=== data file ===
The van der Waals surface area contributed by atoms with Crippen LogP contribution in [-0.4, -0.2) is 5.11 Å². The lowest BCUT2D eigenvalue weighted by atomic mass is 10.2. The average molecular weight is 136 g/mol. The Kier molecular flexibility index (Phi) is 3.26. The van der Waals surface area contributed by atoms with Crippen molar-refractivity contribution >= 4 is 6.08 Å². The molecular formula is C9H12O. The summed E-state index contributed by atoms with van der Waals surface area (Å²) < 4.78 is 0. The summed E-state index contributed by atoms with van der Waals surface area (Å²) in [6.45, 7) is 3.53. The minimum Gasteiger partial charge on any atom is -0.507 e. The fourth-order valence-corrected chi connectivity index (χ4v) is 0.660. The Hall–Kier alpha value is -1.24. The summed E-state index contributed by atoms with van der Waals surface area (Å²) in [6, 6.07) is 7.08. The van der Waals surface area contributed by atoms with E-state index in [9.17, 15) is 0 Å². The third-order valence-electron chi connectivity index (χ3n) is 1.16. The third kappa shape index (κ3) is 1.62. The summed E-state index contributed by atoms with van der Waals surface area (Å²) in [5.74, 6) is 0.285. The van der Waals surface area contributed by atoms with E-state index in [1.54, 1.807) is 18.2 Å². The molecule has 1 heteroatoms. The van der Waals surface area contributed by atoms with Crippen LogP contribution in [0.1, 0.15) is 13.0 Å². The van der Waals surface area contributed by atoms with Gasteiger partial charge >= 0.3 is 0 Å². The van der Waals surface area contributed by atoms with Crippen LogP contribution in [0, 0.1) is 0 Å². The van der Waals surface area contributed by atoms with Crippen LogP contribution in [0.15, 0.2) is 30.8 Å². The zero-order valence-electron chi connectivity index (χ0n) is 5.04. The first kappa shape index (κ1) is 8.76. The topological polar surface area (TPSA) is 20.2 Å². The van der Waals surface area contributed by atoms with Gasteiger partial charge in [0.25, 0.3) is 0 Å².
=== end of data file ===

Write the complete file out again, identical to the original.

The van der Waals surface area contributed by atoms with Crippen LogP contribution in [-0.4, -0.2) is 5.11 Å². The lowest BCUT2D eigenvalue weighted by atomic mass is 10.2. The average molecular weight is 136 g/mol. The Kier molecular flexibility index (Phi) is 3.26. The van der Waals surface area contributed by atoms with Crippen molar-refractivity contribution >= 4 is 6.08 Å². The molecular formula is C9H12O. The summed E-state index contributed by atoms with van der Waals surface area (Å²) < 4.78 is 0. The summed E-state index contributed by atoms with van der Waals surface area (Å²) in [6.45, 7) is 3.53. The minimum Gasteiger partial charge on any atom is -0.507 e. The fourth-order valence-corrected chi connectivity index (χ4v) is 0.660. The Hall–Kier alpha value is -1.24. The summed E-state index contributed by atoms with van der Waals surface area (Å²) in [6, 6.07) is 7.08. The van der Waals surface area contributed by atoms with E-state index in [9.17, 15) is 0 Å². The third-order valence-electron chi connectivity index (χ3n) is 1.16. The third kappa shape index (κ3) is 1.62. The summed E-state index contributed by atoms with van der Waals surface area (Å²) in [5.74, 6) is 0.285. The van der Waals surface area contributed by atoms with E-state index in [1.54, 1.807) is 18.2 Å². The molecule has 1 heteroatoms. The van der Waals surface area contributed by atoms with Crippen LogP contribution in [0.1, 0.15) is 13.0 Å². The van der Waals surface area contributed by atoms with Gasteiger partial charge >= 0.3 is 0 Å². The van der Waals surface area contributed by atoms with Crippen LogP contribution in [0, 0.1) is 0 Å². The van der Waals surface area contributed by atoms with Crippen LogP contribution in [0.15, 0.2) is 30.8 Å². The zero-order valence-electron chi connectivity index (χ0n) is 5.04. The first kappa shape index (κ1) is 8.76. The topological polar surface area (TPSA) is 20.2 Å². The van der Waals surface area contributed by atoms with Gasteiger partial charge in [0.25, 0.3) is 0 Å².